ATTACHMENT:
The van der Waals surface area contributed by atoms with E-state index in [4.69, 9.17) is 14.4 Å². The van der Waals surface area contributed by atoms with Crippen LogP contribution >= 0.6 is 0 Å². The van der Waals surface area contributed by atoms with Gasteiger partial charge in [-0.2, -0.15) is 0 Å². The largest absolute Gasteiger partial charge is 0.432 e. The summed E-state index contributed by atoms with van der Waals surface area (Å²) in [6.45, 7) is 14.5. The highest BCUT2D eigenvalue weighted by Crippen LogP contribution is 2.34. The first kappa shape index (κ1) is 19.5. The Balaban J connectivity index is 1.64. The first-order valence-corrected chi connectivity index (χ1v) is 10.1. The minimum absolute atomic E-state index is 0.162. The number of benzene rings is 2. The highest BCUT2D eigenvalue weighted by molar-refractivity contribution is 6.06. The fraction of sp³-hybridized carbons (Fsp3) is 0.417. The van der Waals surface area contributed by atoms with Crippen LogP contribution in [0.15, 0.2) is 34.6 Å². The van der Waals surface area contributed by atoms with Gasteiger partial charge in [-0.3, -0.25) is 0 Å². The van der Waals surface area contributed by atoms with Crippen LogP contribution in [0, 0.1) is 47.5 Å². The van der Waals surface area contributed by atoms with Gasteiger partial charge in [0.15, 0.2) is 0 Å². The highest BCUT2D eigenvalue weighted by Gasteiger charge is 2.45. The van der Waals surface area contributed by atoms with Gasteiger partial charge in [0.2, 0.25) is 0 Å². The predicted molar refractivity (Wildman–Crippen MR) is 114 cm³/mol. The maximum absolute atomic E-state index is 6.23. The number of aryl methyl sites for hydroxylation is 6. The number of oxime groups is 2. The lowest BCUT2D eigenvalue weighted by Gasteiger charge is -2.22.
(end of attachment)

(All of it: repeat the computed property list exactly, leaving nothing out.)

The van der Waals surface area contributed by atoms with E-state index in [4.69, 9.17) is 14.4 Å². The van der Waals surface area contributed by atoms with Crippen LogP contribution >= 0.6 is 0 Å². The van der Waals surface area contributed by atoms with Gasteiger partial charge in [-0.2, -0.15) is 0 Å². The largest absolute Gasteiger partial charge is 0.432 e. The summed E-state index contributed by atoms with van der Waals surface area (Å²) in [6.45, 7) is 14.5. The highest BCUT2D eigenvalue weighted by Crippen LogP contribution is 2.34. The first kappa shape index (κ1) is 19.5. The Balaban J connectivity index is 1.64. The first-order valence-corrected chi connectivity index (χ1v) is 10.1. The minimum absolute atomic E-state index is 0.162. The number of benzene rings is 2. The highest BCUT2D eigenvalue weighted by molar-refractivity contribution is 6.06. The fraction of sp³-hybridized carbons (Fsp3) is 0.417. The van der Waals surface area contributed by atoms with Crippen LogP contribution in [0.15, 0.2) is 34.6 Å². The van der Waals surface area contributed by atoms with Gasteiger partial charge in [-0.3, -0.25) is 0 Å². The van der Waals surface area contributed by atoms with Crippen LogP contribution in [0, 0.1) is 47.5 Å². The van der Waals surface area contributed by atoms with Gasteiger partial charge in [0.15, 0.2) is 0 Å². The highest BCUT2D eigenvalue weighted by Gasteiger charge is 2.45. The van der Waals surface area contributed by atoms with Gasteiger partial charge in [0.2, 0.25) is 0 Å². The predicted molar refractivity (Wildman–Crippen MR) is 114 cm³/mol. The maximum absolute atomic E-state index is 6.23. The number of aryl methyl sites for hydroxylation is 6. The number of oxime groups is 2. The lowest BCUT2D eigenvalue weighted by Gasteiger charge is -2.22.